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Johan SVENDSEN (1840-1911)
Symphony No. 1 in D major, Op. 4 (1866)
Symphony No. 2 in B flat major, Op. 15 (1876)
Oslo Philharmonic Orchestra/Marriss Jansons
Rec. August 1987, Konserthaus, Oslo
EMI CLASSICS 585069-2 [68.00]

Alongside Edvard Grieg, Johann Svendsen was the most important Norwegian composer of his generation, as well as a talented conductor and violinist. Like Grieg he studied at Leipzig, but as his career developed he travelled further afield. At the end of the 1860s he was in Paris, before moving on Weimar, where he worked with Franz Liszt. He was also on friendly terms with Wagner, who invited him to join the orchestra at the inaugural concert for his new operatic project at Bayreuth. During the mid-1870s Svendsen returned home to Norway, conducting and teaching in Christiania (Oslo). The major and final part of his career was spent at Copenhagen, where from 1883 he was conductor of the Court Opera.

These two symphonies confirm that as a composer Svendsen was most accomplished, and he can fairly be described as 'the first Norwegian symphonist'. Grieg certainly admired his gifts, declaring 'Svendsen has precisely all that which I don't have: mastery of the orchestra and its large classical forms'. These achievements resulted from an eclectic taste, including a close study of Berlioz's Treatise on Orchestration, combined with an awareness of masters of nineteenth century music, such as Beethoven, Mendelssohn and Schumann.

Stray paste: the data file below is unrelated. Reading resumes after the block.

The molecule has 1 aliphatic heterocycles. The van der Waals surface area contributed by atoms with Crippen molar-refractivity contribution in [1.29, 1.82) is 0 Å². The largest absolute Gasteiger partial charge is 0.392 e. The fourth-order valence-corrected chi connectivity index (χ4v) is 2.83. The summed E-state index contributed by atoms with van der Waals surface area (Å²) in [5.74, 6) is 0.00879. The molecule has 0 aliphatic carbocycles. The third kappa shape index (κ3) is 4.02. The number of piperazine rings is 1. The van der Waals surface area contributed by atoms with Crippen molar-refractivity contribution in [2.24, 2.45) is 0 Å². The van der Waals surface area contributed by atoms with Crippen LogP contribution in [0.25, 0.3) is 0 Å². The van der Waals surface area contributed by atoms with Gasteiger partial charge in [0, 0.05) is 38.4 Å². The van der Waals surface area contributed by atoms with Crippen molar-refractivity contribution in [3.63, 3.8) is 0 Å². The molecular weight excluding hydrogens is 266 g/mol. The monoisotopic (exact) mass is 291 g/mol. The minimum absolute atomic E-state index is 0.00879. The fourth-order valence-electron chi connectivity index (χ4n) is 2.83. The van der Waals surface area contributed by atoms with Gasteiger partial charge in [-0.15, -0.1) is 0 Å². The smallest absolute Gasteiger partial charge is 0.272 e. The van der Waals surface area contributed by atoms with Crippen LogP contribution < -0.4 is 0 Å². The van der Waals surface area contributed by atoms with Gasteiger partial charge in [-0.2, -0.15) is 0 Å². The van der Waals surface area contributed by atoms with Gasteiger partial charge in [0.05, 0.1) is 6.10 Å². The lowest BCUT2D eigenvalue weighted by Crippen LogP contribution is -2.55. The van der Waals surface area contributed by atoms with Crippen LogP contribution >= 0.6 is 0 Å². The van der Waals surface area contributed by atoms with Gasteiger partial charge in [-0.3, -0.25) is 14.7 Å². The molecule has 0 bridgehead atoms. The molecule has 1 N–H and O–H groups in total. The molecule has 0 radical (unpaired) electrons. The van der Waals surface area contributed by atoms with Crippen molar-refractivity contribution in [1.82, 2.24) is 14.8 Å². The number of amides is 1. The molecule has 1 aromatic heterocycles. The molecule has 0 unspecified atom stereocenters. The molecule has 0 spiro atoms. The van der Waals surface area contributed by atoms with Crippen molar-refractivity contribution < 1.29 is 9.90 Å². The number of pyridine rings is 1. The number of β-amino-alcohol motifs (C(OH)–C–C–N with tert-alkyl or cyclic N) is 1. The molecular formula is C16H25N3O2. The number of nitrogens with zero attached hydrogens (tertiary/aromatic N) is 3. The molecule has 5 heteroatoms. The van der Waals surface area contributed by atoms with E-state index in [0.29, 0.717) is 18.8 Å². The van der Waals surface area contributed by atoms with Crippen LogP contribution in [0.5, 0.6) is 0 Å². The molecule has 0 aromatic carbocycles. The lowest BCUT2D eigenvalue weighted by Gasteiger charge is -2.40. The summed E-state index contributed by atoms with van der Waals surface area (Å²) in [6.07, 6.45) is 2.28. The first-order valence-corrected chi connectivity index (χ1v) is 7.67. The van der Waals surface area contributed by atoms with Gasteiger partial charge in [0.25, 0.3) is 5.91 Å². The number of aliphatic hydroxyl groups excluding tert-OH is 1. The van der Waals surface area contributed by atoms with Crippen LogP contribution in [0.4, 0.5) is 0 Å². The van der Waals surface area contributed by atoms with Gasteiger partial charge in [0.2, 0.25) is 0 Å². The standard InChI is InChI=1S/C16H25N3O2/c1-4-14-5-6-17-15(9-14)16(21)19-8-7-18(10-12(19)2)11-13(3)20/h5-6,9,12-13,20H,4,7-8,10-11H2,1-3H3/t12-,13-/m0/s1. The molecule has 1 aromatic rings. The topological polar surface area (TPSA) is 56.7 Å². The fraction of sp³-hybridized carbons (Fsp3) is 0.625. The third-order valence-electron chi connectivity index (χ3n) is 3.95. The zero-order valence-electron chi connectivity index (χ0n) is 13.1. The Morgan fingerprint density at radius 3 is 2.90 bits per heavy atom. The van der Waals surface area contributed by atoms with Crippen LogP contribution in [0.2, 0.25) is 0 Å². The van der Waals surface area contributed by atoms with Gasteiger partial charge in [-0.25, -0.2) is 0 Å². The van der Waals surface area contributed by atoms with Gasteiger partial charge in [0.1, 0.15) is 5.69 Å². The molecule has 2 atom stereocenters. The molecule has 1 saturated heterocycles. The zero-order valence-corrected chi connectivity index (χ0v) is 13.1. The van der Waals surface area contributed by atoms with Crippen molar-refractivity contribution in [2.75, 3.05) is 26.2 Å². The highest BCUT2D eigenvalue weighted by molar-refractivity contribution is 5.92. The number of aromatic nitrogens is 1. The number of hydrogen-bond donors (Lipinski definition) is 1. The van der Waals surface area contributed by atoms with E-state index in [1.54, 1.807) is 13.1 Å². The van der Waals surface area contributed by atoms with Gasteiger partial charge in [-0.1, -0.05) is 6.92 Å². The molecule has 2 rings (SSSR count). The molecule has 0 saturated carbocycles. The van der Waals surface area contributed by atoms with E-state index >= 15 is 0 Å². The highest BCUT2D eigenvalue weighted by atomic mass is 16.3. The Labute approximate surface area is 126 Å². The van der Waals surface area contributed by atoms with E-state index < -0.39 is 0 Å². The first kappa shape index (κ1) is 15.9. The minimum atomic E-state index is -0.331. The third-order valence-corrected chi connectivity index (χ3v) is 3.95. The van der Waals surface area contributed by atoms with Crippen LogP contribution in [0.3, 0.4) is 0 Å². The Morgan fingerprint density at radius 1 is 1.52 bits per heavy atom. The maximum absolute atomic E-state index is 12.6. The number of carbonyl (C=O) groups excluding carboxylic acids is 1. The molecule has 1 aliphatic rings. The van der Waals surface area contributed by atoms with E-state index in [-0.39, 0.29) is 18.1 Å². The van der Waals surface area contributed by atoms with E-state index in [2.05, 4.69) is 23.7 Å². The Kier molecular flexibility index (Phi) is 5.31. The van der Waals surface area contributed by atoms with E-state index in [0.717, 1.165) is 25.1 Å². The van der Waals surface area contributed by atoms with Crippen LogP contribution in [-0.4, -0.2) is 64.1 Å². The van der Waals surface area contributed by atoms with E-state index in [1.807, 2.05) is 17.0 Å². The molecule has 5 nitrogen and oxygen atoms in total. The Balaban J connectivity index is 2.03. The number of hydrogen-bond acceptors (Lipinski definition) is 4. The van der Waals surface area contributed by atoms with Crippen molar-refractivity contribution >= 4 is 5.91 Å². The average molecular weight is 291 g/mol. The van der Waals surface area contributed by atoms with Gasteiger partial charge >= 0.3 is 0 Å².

Of these two pieces the Symphony No. 2 is a good deal more successful than its predecessor, despite the enthusiasm of the insert notes. There are some interesting moments, but the symphony evolves without ever developing a compelling sweep. Jansons and the fine Oslo Orchestra are the right performers in this repertoire, to be sure, but even they cannot hide the lack of true symphonic tension in this early work.

The Symphony No. 2 is a different matter, and its opening phase generates a terrific sweep of powerfully imaginative, genuinely symphonic material. The scoring too is masterly, and the rich-toned strings of the Oslo Philharmonic do Svendsen proud. If the slow movement is more fitfully involving, there are some fine opportunities, including once again the excellence of the strings in the eloquent central section.

In the third movement Intermezzo it is the woodwind players who are heard to best advantage. The outer sections sound for all the world like Grieg, before the sweeping lines of the strings reveal Svendsen's own identity. Both symphonies are unusual in having slow introductions to their finales. In No. 2 the sustained string lines release an attractive Allegro con fuoco which drives through to a compelling conclusion, aided here by the committed conducting of Marriss Jansons and the fine playing of his orchestra.

While the music on offer lacks the searing intensity of genius, it is well organised and, in the Second Symphony particularly, most rewarding to the listener. The recorded sound is warm and truthful and the packaging efficient, although quite why EMI decided to give nearly half the booklet space to self-advertising is open to question. More about the music (the notes are thin) would be a better advertisement for the product than a series of glossy pictures of other issues in the series.

Terry Barfoot



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